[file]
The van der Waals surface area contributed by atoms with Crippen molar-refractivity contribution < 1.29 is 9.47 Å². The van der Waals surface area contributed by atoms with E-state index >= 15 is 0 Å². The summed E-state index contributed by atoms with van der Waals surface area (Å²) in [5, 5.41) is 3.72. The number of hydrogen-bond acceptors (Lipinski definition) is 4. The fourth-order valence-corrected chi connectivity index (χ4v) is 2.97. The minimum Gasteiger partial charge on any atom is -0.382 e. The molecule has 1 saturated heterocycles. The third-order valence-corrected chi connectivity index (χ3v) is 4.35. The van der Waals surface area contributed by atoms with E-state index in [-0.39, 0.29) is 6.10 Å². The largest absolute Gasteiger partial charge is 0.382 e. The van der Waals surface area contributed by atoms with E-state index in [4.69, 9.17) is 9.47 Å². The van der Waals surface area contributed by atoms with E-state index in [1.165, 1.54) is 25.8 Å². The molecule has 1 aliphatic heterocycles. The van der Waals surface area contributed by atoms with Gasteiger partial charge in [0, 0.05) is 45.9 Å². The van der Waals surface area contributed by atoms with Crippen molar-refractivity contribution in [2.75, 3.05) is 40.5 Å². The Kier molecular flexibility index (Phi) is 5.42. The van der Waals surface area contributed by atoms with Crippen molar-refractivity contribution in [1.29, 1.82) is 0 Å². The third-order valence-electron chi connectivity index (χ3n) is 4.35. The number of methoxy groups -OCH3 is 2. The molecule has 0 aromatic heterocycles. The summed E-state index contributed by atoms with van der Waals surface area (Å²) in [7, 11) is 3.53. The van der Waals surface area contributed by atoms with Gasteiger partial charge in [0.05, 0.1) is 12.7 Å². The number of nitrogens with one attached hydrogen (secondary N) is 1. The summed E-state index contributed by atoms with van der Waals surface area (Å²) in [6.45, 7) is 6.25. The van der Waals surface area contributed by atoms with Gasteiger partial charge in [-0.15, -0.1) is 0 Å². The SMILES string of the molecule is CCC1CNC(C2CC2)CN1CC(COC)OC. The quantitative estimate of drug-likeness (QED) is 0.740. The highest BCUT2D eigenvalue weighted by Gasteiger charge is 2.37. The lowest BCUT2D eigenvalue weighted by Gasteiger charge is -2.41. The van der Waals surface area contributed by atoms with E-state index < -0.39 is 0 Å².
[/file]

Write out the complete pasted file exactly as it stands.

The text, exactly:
The van der Waals surface area contributed by atoms with Crippen molar-refractivity contribution < 1.29 is 9.47 Å². The van der Waals surface area contributed by atoms with E-state index >= 15 is 0 Å². The summed E-state index contributed by atoms with van der Waals surface area (Å²) in [5, 5.41) is 3.72. The number of hydrogen-bond acceptors (Lipinski definition) is 4. The fourth-order valence-corrected chi connectivity index (χ4v) is 2.97. The minimum Gasteiger partial charge on any atom is -0.382 e. The molecule has 1 saturated heterocycles. The third-order valence-corrected chi connectivity index (χ3v) is 4.35. The van der Waals surface area contributed by atoms with E-state index in [-0.39, 0.29) is 6.10 Å². The largest absolute Gasteiger partial charge is 0.382 e. The van der Waals surface area contributed by atoms with E-state index in [4.69, 9.17) is 9.47 Å². The van der Waals surface area contributed by atoms with E-state index in [1.165, 1.54) is 25.8 Å². The molecule has 1 aliphatic heterocycles. The van der Waals surface area contributed by atoms with Gasteiger partial charge in [0, 0.05) is 45.9 Å². The van der Waals surface area contributed by atoms with Crippen molar-refractivity contribution in [2.75, 3.05) is 40.5 Å². The Kier molecular flexibility index (Phi) is 5.42. The van der Waals surface area contributed by atoms with Crippen molar-refractivity contribution in [1.29, 1.82) is 0 Å². The third-order valence-electron chi connectivity index (χ3n) is 4.35. The number of methoxy groups -OCH3 is 2. The molecule has 0 aromatic heterocycles. The summed E-state index contributed by atoms with van der Waals surface area (Å²) in [7, 11) is 3.53. The van der Waals surface area contributed by atoms with Gasteiger partial charge in [0.05, 0.1) is 12.7 Å². The number of nitrogens with one attached hydrogen (secondary N) is 1. The summed E-state index contributed by atoms with van der Waals surface area (Å²) in [6.45, 7) is 6.25. The van der Waals surface area contributed by atoms with Gasteiger partial charge in [-0.15, -0.1) is 0 Å². The SMILES string of the molecule is CCC1CNC(C2CC2)CN1CC(COC)OC. The quantitative estimate of drug-likeness (QED) is 0.740. The highest BCUT2D eigenvalue weighted by Gasteiger charge is 2.37. The lowest BCUT2D eigenvalue weighted by Gasteiger charge is -2.41. The van der Waals surface area contributed by atoms with E-state index < -0.39 is 0 Å².